Four Steps to Prepare for Medicare Enrollment This Fall

medicare.howmuchcoverage.Gustavo-Frazao.shutterstockBy Rhonda L. Randall, D.O.

Baby boomers may not want to admit it, but many are turning 65. Approximately 10,000 baby boomers turn 65 every day, meaning one person becomes eligible for Medicare every eight seconds, according to United States Census data.

These boomers are discovering what many of the 55 million Americans currently enrolled in Medicare already may know—navigating the Medicare system can be challenging. According to a 2013 survey conducted by UnitedHealthcare, one in five beneficiaries describes Medicare as confusing.

Fortunately, resources and support are available to help combat Medicare confusion. To ensure your plan continues to provide the stable and member-centered coverage that’s a good fit for your needs, it’s a good idea to do an annual assessment of available options.

With the Medicare Open Enrollment Period (Oct. 15–Dec. 7) on the horizon, now is the perfect time to get educated about Medicare. Below are four easy steps to get started:

Step 1: Know your options

Medicare provides health insurance for people ages 65 and older as well as those with certain disabilities. The program consists of four main parts: A, B, C and D.

Original Medicare includes Parts A and B, covering care such as hospital services and doctor visits.

Part C, also known as Medicare Advantage, combines Parts A and B into one plan.

Part D helps with the cost of prescription drugs. Both Parts C and D are offered by private health insurance companies.

Medicare is not a one-size-fits-all program, which is why private health insurance plans such as Medicare Advantage can be a good option. More than 17 million people are enrolled in Medicare Advantage today—that’s almost one in three beneficiaries.

These plans often provide additional benefits and services that Original Medicare does not cover, like vision, hearing and dental care, gym memberships, disease management programs, and access to health care professionals 24 hours a day, seven days a week.

Step 2: Review your current plan

Medicare plans’ benefits and costs can change every year, which is why beneficiaries receive what’s called an Annual Notice of Changes (ANOC) in the fall.

To ensure they’re in a plan that is a good fit for their health and well-being needs, I strongly encourage all beneficiaries who are enrolled in a Medicare Advantage or Part D prescription drug plan to closely review the materials they receive from their insurer this fall.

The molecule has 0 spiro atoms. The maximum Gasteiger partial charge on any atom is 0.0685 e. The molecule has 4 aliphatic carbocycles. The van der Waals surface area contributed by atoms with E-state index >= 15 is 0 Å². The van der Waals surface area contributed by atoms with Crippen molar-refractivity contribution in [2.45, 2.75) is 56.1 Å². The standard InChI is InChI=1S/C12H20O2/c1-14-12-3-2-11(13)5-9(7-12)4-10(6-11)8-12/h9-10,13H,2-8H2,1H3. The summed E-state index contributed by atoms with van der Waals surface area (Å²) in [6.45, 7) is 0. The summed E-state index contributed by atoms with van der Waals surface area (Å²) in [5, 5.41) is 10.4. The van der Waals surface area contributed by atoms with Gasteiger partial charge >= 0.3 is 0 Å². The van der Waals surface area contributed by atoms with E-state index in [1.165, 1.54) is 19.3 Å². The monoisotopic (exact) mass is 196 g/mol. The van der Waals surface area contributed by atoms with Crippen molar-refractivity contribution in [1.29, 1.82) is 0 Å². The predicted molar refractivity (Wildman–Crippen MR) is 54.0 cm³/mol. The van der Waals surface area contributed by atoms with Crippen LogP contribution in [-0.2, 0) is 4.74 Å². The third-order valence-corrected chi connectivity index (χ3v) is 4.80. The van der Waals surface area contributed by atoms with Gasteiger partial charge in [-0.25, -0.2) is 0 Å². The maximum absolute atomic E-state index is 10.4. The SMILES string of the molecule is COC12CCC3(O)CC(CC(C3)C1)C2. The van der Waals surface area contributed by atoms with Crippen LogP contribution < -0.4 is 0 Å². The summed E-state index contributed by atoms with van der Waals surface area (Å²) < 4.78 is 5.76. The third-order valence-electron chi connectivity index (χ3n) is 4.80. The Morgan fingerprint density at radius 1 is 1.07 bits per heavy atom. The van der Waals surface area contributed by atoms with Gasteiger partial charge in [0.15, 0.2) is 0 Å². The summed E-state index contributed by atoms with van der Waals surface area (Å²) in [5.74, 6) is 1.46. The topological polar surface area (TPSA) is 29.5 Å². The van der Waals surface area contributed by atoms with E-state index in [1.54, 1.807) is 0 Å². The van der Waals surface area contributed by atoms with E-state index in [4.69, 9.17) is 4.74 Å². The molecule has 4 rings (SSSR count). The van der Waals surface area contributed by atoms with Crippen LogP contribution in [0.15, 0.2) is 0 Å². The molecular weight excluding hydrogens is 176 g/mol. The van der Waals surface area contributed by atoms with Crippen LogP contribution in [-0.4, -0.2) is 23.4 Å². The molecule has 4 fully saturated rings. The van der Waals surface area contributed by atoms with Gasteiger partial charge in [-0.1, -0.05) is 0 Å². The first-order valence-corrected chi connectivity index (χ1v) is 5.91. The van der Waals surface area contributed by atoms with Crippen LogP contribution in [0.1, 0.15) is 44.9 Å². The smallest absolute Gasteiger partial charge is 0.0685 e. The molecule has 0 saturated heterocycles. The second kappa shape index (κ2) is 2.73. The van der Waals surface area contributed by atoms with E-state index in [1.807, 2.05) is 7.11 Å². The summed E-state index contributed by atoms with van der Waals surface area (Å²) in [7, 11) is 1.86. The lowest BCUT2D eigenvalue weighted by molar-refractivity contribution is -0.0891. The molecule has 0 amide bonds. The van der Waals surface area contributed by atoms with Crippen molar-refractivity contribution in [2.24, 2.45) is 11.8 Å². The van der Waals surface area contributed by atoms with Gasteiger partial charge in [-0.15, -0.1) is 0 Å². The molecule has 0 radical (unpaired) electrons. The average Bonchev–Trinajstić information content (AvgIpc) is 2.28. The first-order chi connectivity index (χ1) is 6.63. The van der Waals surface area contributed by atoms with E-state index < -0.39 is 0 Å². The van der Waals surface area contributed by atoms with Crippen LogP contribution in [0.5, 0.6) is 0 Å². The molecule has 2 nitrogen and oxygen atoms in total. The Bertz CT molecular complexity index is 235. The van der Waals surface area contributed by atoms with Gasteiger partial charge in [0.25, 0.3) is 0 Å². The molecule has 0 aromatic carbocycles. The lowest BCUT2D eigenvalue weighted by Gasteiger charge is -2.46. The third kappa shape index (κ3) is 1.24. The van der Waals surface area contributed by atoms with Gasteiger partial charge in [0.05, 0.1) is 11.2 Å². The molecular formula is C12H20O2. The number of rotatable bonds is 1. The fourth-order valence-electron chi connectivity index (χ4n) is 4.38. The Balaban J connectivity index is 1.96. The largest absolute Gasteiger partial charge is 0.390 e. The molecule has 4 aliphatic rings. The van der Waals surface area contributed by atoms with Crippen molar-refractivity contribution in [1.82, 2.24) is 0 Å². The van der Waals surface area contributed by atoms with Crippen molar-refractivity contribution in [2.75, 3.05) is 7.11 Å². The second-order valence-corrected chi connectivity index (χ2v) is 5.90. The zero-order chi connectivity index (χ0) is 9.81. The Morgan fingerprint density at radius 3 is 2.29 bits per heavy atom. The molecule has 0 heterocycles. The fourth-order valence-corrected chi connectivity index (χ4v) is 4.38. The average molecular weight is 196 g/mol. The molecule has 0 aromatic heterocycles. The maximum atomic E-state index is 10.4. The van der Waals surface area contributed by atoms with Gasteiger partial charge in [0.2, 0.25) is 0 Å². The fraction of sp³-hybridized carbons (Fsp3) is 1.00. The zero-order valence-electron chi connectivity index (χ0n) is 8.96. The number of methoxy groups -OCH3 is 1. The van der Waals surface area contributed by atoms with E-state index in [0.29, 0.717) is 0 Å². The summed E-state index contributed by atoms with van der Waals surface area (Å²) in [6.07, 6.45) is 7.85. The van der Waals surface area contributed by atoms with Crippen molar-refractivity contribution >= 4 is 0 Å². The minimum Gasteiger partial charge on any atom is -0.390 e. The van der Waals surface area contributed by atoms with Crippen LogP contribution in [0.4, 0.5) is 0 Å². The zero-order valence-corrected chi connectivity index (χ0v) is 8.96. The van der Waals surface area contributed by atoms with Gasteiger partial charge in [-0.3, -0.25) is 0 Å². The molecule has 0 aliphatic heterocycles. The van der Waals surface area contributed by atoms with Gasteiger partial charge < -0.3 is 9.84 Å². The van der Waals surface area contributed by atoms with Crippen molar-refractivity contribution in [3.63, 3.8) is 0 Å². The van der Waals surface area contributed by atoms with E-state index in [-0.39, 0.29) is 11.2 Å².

They may not be the most exciting things you read this year, but they’re definitely some of the most important. So pour yourself a cup of coffee, set aside some time and get it done. You’ll be glad you did!

Step 3: Mark your calendar

The Open Enrollment Period (Oct. 15–Dec. 7) is an important time of year because, for most Medicare beneficiaries, it’s their one opportunity all year to make changes to their coverage.

Beneficiaries can switch from Original Medicare to a Medicare Advantage plan, for example, or from one Medicare Advantage plan to another. They can also enroll in a Part D prescription drug plan, or switch to a different Part D plan.

If your current plan and its benefits are remaining relatively stable into next year and are still a good fit for your needs, you may not need to make any changes – but you don’t want to let this period pass you by without at least considering all of your options.

Step 4: Take action

Many people take the “by default” approach of sticking with their current coverage rather than shopping around because they’re overwhelmed by all the options. The good news is, navigating Medicare doesn’t have to be a headache, and you don’t have to go it alone.

Take advantage of the variety of great resources that are available over the phone, in person and online, such as MedicareMadeClear.com, to help you learn about Medicare so you can feel more confident about your coverage decision.

Remember, your current plan may no longer be the best option for you, especially if your health status or budget has changed this year. Now is the time to look into your Medicare options and choose the coverage that is right for you.

Rhonda L. Randall, D.O., is the chief medical officer for UnitedHealthcare Retiree Solutions. She is a fellowship-trained geriatrician and is board certified in family practice, as well as hospice and palliative medicine.

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